Nowhere in the first testament or any religious books of Judaism does it say that women rabbi's are part of the Jewish religion - thus making her actions nil and void under Jewish law.

      Women rabbi's are a modern concept that started in the 1930's, the Jewish religion is almost 6000 years old - she's as legit as Scientology. In fact, I'd give Scientology more credibility since its original.

      I'm neither for or against women in power or gay marriage, I'm just saying that these guys got married under a type of "sect" not under Jewish law, despite of what they think. And yes, normal laws can change and evolve, but not Jewish law, which was commanded by God and not man.

      Date and time
      August 13, 2013, 2:39PM
      • Nowhere in the first testament or any religious books of Judaism does it say that women rabbi's are part of the Jewish religion - thus making her actions nil and void under Jewish law.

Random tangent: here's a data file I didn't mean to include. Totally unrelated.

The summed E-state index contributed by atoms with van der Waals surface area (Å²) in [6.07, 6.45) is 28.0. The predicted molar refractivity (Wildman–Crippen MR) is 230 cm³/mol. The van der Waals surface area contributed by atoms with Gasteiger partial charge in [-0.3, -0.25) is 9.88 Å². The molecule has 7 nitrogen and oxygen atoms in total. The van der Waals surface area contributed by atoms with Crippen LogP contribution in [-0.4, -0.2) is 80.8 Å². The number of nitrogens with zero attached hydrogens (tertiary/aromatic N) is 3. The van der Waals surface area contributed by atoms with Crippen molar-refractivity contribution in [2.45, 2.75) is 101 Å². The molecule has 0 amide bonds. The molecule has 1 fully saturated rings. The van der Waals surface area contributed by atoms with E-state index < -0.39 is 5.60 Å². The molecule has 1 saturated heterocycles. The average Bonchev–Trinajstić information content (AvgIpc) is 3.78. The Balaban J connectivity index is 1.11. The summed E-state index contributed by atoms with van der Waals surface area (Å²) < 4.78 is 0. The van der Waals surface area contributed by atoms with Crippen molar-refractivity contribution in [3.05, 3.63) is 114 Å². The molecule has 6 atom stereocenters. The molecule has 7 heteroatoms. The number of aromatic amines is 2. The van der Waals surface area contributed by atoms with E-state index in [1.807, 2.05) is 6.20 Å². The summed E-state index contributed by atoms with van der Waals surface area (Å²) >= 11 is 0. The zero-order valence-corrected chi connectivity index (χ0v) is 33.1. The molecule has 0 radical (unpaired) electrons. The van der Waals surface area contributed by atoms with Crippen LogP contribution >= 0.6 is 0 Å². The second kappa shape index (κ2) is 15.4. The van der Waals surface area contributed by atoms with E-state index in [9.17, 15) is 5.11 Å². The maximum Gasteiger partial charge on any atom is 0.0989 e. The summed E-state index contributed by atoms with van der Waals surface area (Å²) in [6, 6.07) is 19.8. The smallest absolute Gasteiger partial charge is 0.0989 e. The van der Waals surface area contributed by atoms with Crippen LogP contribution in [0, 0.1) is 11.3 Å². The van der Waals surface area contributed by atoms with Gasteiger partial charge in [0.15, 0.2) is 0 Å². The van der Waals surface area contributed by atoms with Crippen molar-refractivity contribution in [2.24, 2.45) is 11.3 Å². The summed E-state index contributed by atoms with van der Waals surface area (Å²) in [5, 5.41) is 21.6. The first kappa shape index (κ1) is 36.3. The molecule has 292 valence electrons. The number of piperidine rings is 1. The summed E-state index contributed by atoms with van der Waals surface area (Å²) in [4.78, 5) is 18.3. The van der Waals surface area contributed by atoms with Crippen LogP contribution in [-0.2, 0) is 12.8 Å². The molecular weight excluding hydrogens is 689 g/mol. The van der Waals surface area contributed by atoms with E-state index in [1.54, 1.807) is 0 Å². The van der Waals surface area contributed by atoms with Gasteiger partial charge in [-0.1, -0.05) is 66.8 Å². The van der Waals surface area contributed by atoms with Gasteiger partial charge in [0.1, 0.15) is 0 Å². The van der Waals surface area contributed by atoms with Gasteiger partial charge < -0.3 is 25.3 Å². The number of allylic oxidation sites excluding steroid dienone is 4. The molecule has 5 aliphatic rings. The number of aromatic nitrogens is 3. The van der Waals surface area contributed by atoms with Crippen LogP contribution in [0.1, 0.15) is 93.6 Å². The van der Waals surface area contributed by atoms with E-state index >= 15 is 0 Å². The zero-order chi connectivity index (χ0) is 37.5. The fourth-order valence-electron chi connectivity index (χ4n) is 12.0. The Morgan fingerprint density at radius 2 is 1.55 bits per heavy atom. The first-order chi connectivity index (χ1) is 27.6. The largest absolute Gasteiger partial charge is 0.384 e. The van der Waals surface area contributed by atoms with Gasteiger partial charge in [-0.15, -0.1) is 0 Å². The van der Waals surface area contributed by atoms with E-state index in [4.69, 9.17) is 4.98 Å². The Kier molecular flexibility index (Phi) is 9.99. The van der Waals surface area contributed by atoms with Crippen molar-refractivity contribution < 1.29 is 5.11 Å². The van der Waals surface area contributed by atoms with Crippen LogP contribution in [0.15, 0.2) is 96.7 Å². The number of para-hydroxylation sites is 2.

Nowhere in Leviticus does it say that homosexuality is wrong, other than "a man should not lie with a man as he does a woman" - and that is an English translation. So that makes using Leviticus to promote all sorts of gay hatred nil and void too.

        As you say, Jewish law is commanded by G-d and not man, so why then is B'al Teshuva and Conversion such a money spinner these days when Ruth just decided to up and join the Jews and was accepted as is? Moses was raised by Pharaoh's daughter so he was B'al Teshuva but no one made him undergo mikveh and pay to convert.......

        Don't you hate when people twist the Torah or Bible to suit themselves?